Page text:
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I'm currently studying at an ivy league university that focuses on parametric/generative design. Personally, this type of work does not interest me, especially when it tends to resemble sci-fi, robotic, or amorphous forms. You might be wondering why did I choose a school that does not emphasize my interests. Reason being that I received a full scholarship and the school has a great reputation. However, I find myself in this dilemma of creating work that goes against the pedagogical interests of my institution. I am personally drawn towards phenomenological studies and ideas that converge with functionality and simplicity. Some of my favorite architects are Steven Holl and Louis Kahn. My question, will not focusing on grasshopper, python, on Maya, prevent me from being a successful innovative architect? Will it prevent from getting a job at a creative firm? Does my attitude towards these architectural approaches set me in a backwards track? My intention is not to design based on the past but I do believe that a critical part of the human experience and it's relationship to context is lost by focusing solely on algorithmic solutions. Do you guys think that I should be more open minded about parametric design? It is also difficult for me because I do not design by deriving formulas and algorithms. Instead I am more inspired by sketching, using fine art/nature as inspiration then exploring through drawing/painting. I want to clarify that I enjoy using rhino, revit, CAD, but I fear that my brain is not wired to think in code which is required to work in a lot of parametric programs like grasshopper or python. Would approaching architecture in a more artistic way set me back in field? Should I have chosen another school that actually fit my interests instead of going for the full ride?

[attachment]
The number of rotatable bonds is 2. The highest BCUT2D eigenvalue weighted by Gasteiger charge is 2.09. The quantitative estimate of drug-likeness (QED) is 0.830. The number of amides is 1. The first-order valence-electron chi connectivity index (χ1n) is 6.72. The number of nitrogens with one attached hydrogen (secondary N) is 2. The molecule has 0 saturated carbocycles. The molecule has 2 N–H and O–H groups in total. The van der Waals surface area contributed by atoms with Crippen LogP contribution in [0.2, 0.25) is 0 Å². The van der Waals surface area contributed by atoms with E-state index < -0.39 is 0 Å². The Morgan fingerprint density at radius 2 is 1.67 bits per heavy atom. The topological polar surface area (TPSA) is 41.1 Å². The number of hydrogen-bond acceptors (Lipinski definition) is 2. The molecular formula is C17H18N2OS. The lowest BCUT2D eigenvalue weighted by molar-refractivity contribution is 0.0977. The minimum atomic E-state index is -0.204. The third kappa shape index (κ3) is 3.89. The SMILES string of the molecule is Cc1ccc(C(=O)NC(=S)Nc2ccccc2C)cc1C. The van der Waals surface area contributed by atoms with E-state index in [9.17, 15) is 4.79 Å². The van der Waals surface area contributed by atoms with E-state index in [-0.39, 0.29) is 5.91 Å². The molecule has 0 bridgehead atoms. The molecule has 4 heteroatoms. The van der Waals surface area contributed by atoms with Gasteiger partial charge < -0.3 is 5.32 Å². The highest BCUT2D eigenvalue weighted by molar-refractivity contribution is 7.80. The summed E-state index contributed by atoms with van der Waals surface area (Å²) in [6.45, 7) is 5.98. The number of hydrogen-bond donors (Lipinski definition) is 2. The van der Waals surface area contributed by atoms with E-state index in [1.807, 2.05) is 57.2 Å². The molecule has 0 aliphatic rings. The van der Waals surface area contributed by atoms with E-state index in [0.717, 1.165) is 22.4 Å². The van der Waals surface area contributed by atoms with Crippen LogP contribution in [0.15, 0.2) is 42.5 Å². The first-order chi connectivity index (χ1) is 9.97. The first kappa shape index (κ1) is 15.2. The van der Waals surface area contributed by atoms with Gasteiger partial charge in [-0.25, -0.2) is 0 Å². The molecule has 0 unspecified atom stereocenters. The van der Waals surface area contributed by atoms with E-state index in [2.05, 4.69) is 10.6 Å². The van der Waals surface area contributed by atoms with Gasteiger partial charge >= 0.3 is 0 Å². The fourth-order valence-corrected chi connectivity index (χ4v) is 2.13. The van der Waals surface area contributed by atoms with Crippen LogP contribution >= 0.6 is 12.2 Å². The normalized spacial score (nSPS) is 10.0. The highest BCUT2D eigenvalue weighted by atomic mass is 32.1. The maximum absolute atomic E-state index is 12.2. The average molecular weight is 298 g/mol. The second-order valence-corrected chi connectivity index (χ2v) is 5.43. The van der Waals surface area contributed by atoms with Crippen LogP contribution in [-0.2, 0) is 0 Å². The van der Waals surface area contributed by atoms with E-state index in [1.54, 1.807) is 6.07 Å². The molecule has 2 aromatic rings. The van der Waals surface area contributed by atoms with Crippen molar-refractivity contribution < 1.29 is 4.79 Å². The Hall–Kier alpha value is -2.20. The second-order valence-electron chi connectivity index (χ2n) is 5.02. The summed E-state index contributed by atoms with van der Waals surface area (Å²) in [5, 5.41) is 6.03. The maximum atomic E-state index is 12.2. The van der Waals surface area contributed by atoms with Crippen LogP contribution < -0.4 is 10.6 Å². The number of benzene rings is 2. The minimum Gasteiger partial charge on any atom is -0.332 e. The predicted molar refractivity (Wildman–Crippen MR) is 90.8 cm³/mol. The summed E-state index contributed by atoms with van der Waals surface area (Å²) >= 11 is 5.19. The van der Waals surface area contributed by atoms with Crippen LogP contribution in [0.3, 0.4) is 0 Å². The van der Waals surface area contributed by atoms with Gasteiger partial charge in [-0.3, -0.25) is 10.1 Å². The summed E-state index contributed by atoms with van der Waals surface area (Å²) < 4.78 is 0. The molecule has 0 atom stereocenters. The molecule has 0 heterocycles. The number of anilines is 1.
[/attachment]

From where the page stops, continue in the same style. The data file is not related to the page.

Any comments/suggestions would be appreciated. Thanks so much.
how in the world did you get a full scholarship? Surely the admission panel must've seen some of your work and thought you'd fit in well at the school?
Break the rules.
speak your mind about architecture.
fallow what the teacher has to tell your or just tell him/her she sucks and do your own design.
school teaches you how to think like an architect, room for creativity / interpretation .
do your own project for your thesis with a teacher that supports your view.
realize that free education is fu+ing better than 150k loan debt.
enjoy school before you hit the real world.
if you want a job after school, learn Revit.
Why don't you use Rhino, Grasshopper and Maya to design the kind of work you are interested in? They are just tools - I frequently use grasshopper and processing for programmatic planning (adjacencies using attractors in kangaroo), climate design (daylight, wind, shadow simulations, automating production workflow like model-building and preparing files for digital fabrication, and a whole slew of other things that have little to do with the aesthetics of a project.
You are in school. You should be exploring different types of architecture, different processes for creating projects, and different production and representation tools.
Use grasshopper or kangaroo to design an awesome structure to hold up some weird partial dome with triangles cut out of it? I love Kahn and Holl's work as much as the next indoctrinated architect, but surely there has to be an aspect of their phenomological approach to architecture that can be translated/ synergized with modern ideas about structure, facades, and production that this school is teaching?
Have you looked closely at Kahn's work? Catenary arches, domes, amazingly complex layers of facade and structure, and it is all underpinned by the materials and methods he was working with at the time.
Why not use Rhino or Maya is because it doesn't have the facilities necessary for preparation of construction documents. It has the 3d modeling but not the tools to show dimensions and other information necessary for actual construction documents.